Assassins at Classic Stage Company
Photograph: Courtesy Julieta CervantesAssassins
  • Theater, Musicals
  • Recommended



4 out of 5 stars

Time Out says

Theater review by Adam Feldman

John Doyle made his New York reputation with the 2005 Broadway revival of Sweeney Todd, and since then he has directed four other musicals by Stephen Sondheim, including two as artistic director of Off Broadway’s Classic Stage Company. This is his final season at CSC, and as a parting shot he now gives us one more: Assassins, Sondheim and John Weidman’s dark 1990 masterpiece about the rogues’ gallery of losers, obsessives and malcontents who have tried to kill the President of the United States. Doyle has the ammo to get the job done—a star-spangled cast of musical theater pros—but not the aim. As scattershot as this production sometimes seems, however, it hits enough targets to draw blood.

Assassins is mostly structured as a kind of purgatorial revue. In a fairground shooting gallery in limbo, a Proprietor (Eddie Cooper) invites shadowy figures from American history to step up and make a play for the prize: a chance to be heard,  a place in history, whatever it is they think they want. In songs and sketches, these killers and would-be killers—from John Wilkes Booth (Steven Pasquale) to John Hinckley (Adam Chanler-Berat)—interact with one another, plead their demented causes and bemoan their exclusion from the American Dream. “There’s another national anthem playing / Not the one you cheer at the ballpark,” they sing, chillingly. “It’s the other national anthem saying—/ If you want to hear—/ It says, ‘Bullshit!’ / It says, ‘Never!’ / It says, ’Sorry!’ / Loud and clear.” Meanwhile, narration and context is provided by the plucky Balladeer (Ethan Slater), who still believes in the promises of the land.  

Sondheim’s score is dazzlingly witty and well-crafted, matching period musical styles (from 19th-century ballads and Sousa marches to tarantella and 1970s singer-songwriter pop) with lyrics that slash through them. The effect is ironic and disconcerting, but also often painfully emotional in its willingness to go inside these disturbed people’s heads: At its best, the show can make you laugh and then gasp back your breath. Doyle’s constitutional aversion to showmanship and comedy sometimes get in the way of this operation. At times, the blocking literally blocks key moments; more often, it muddles them, as instrumentalists doubling as chorus members—dressed in red, white and blue jumpsuits that may be intended to suggest prison togs—hover or mill about the stage. Musical numbers that should be crystal clear, like the opening sequence or the one that shows the assassination of William McKinley, are needlessly foggy, and moments of trite theatrical symbolism detract from the inteligence of the piece. (Pulling out long red ribbons to symbolize bloodshood was already cheesy when Doyle used it in Sweeney Todd, or for that matter when my counselors did it in summer camp.)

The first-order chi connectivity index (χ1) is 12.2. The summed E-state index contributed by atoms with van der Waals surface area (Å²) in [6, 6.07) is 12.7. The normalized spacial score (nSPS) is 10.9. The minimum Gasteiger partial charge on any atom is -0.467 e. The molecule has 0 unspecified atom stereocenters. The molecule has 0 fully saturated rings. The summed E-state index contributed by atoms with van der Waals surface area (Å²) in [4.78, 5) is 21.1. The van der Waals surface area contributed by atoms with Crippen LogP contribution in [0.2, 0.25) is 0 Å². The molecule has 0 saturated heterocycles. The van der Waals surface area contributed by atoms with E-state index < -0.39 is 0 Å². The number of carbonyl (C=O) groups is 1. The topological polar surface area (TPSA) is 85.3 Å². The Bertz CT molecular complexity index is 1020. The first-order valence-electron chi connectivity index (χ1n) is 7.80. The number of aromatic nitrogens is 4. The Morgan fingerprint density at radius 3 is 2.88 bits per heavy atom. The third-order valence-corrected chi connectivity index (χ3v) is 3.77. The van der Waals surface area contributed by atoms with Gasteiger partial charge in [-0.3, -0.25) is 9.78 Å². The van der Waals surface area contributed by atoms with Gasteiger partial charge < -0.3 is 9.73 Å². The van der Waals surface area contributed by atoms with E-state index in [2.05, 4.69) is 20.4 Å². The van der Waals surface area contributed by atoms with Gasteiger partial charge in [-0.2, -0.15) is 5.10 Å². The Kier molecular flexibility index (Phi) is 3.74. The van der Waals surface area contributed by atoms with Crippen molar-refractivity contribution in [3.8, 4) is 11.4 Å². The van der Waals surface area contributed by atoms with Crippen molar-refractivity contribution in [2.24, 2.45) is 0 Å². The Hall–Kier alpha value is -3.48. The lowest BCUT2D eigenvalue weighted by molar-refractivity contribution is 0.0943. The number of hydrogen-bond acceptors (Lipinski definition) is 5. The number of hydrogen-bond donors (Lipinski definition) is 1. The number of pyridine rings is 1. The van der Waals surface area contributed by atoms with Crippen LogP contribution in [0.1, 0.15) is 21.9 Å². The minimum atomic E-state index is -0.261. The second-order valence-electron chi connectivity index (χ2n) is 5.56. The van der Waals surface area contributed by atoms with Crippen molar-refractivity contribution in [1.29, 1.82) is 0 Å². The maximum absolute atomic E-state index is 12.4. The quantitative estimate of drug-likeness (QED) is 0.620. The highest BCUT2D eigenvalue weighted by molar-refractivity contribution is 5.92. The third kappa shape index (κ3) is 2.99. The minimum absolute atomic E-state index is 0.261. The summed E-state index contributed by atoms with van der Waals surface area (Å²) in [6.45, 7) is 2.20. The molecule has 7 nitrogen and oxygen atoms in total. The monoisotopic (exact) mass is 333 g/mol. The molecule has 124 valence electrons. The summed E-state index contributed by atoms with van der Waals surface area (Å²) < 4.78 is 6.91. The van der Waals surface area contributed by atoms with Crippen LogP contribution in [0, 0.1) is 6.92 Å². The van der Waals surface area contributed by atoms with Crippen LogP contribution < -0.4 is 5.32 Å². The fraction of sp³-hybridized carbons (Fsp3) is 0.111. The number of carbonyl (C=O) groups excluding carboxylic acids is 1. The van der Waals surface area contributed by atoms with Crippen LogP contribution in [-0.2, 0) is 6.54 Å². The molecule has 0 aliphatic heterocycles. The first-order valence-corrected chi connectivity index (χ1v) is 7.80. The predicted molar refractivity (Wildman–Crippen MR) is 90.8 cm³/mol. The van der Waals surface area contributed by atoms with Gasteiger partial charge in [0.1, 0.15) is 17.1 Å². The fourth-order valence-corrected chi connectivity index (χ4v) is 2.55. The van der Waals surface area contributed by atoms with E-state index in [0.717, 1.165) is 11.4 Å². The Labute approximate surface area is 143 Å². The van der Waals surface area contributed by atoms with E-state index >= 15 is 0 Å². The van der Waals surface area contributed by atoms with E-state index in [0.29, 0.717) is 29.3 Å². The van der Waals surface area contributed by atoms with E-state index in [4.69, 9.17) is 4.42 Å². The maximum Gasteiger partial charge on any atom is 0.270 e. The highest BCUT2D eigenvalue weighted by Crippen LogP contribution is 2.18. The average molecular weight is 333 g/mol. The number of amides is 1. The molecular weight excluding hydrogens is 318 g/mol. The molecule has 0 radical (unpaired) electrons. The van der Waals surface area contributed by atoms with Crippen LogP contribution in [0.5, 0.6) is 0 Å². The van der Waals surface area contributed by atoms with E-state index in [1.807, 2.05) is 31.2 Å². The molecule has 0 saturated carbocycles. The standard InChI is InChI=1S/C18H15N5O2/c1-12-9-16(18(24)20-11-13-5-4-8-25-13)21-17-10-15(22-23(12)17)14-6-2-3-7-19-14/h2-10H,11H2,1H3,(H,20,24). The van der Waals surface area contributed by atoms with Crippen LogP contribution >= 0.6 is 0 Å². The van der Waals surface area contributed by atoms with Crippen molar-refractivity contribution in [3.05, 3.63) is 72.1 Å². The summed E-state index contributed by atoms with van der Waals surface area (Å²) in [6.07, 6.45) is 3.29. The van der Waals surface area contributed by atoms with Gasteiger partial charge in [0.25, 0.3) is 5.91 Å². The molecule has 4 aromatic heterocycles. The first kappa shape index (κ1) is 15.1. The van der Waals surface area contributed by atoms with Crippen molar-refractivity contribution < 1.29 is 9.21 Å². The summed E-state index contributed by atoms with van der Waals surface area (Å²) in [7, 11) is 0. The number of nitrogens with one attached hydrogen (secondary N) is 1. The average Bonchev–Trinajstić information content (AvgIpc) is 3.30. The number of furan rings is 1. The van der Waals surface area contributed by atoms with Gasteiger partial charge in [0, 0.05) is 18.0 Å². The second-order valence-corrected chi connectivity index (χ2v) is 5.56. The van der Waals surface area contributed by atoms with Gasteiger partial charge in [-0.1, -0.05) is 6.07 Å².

Even so, Assassins remains fascinating. Pasquale, who also played Booth in the Encores! version in 2017, and Brandon Uranowitz, as the anarchist Leon Czolgosz, bring gravitas and depth to their performances. Will Swenson offers welcome comic relief in his manic portrayal of the delusional Charles Guiteau, who killed James Garfield, as does Judy Kuhn as the out-of-her depth Sara Jane Moore, especially in her scenes with fellow would-be Ford assassin and Charles Manson acolyte Squeaky Fromme (Tavi Gevinson). And Andy Grotelueschen—dressed in a Santa suit as the schlubby-grandiose Sam Byck, who tried to fly a plane into Nixon’s White House—scores with a pair of monologues that prefigure the distrust of the government and cultural elites that animates much of the radical populist rhetoric we see today. (“It’s a fact that my unwillingness to compromise my principles and kiss ass like some people I could mention has cost me the so-called good life which others have enjoyed,” he complains in an audiotape he sends to Leonard Bernstein.) The most discomfiting thing about watching Assassins now is the extent to which the isolated mindsets whose dots the musical connects through 120 years of U.S. history have cohered into movements since the show was written. “The country is not what it was,” sings Booth somberly, and many people now would agree. The other national anthem, as the song predicts, is getting louder every year.

Assassins. Classic Stage Company (Off Broadway). Music and lyrics by Stephen Sondheim. Book by John Weidman. Directed by John Doyle. With ensemble cast. Running time: 1hr 40mins. No intermission. 

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